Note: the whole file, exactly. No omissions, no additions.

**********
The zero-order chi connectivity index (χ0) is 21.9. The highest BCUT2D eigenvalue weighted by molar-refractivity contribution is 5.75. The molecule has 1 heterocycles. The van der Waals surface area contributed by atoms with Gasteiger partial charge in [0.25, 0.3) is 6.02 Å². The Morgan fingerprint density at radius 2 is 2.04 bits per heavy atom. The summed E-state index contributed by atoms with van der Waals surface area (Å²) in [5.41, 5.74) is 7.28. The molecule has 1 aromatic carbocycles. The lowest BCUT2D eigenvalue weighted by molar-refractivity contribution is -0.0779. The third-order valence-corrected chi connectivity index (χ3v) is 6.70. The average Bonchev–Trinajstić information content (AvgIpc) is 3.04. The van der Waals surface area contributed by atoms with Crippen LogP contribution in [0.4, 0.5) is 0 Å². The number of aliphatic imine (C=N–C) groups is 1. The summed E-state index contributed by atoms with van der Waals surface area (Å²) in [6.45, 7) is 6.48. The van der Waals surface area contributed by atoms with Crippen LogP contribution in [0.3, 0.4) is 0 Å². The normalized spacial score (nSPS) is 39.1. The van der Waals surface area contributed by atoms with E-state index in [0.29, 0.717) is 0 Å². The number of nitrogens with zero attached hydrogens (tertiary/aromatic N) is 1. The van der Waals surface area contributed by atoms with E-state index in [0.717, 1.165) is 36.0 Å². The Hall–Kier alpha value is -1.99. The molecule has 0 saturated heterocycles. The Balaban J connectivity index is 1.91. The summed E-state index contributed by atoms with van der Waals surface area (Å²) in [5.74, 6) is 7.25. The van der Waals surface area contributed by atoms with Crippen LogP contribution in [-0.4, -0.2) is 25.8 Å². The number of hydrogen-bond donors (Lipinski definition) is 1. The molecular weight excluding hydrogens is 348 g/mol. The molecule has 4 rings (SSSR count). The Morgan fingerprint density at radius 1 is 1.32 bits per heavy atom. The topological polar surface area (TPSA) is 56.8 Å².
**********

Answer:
The zero-order chi connectivity index (χ0) is 21.9. The highest BCUT2D eigenvalue weighted by molar-refractivity contribution is 5.75. The molecule has 1 heterocycles. The van der Waals surface area contributed by atoms with Gasteiger partial charge in [0.25, 0.3) is 6.02 Å². The Morgan fingerprint density at radius 2 is 2.04 bits per heavy atom. The summed E-state index contributed by atoms with van der Waals surface area (Å²) in [5.41, 5.74) is 7.28. The molecule has 1 aromatic carbocycles. The lowest BCUT2D eigenvalue weighted by molar-refractivity contribution is -0.0779. The third-order valence-corrected chi connectivity index (χ3v) is 6.70. The average Bonchev–Trinajstić information content (AvgIpc) is 3.04. The van der Waals surface area contributed by atoms with Crippen LogP contribution in [0.4, 0.5) is 0 Å². The number of aliphatic imine (C=N–C) groups is 1. The summed E-state index contributed by atoms with van der Waals surface area (Å²) in [6.45, 7) is 6.48. The van der Waals surface area contributed by atoms with Crippen LogP contribution in [0.3, 0.4) is 0 Å². The normalized spacial score (nSPS) is 39.1. The van der Waals surface area contributed by atoms with E-state index in [0.29, 0.717) is 0 Å². The number of nitrogens with zero attached hydrogens (tertiary/aromatic N) is 1. The van der Waals surface area contributed by atoms with E-state index in [0.717, 1.165) is 36.0 Å². The Hall–Kier alpha value is -1.99. The molecule has 0 saturated heterocycles. The Balaban J connectivity index is 1.91. The summed E-state index contributed by atoms with van der Waals surface area (Å²) in [5.74, 6) is 7.25. The van der Waals surface area contributed by atoms with Crippen LogP contribution in [-0.4, -0.2) is 25.8 Å². The number of hydrogen-bond donors (Lipinski definition) is 1. The molecular weight excluding hydrogens is 348 g/mol. The molecule has 4 rings (SSSR count). The Morgan fingerprint density at radius 1 is 1.32 bits per heavy atom. The topological polar surface area (TPSA) is 56.8 Å².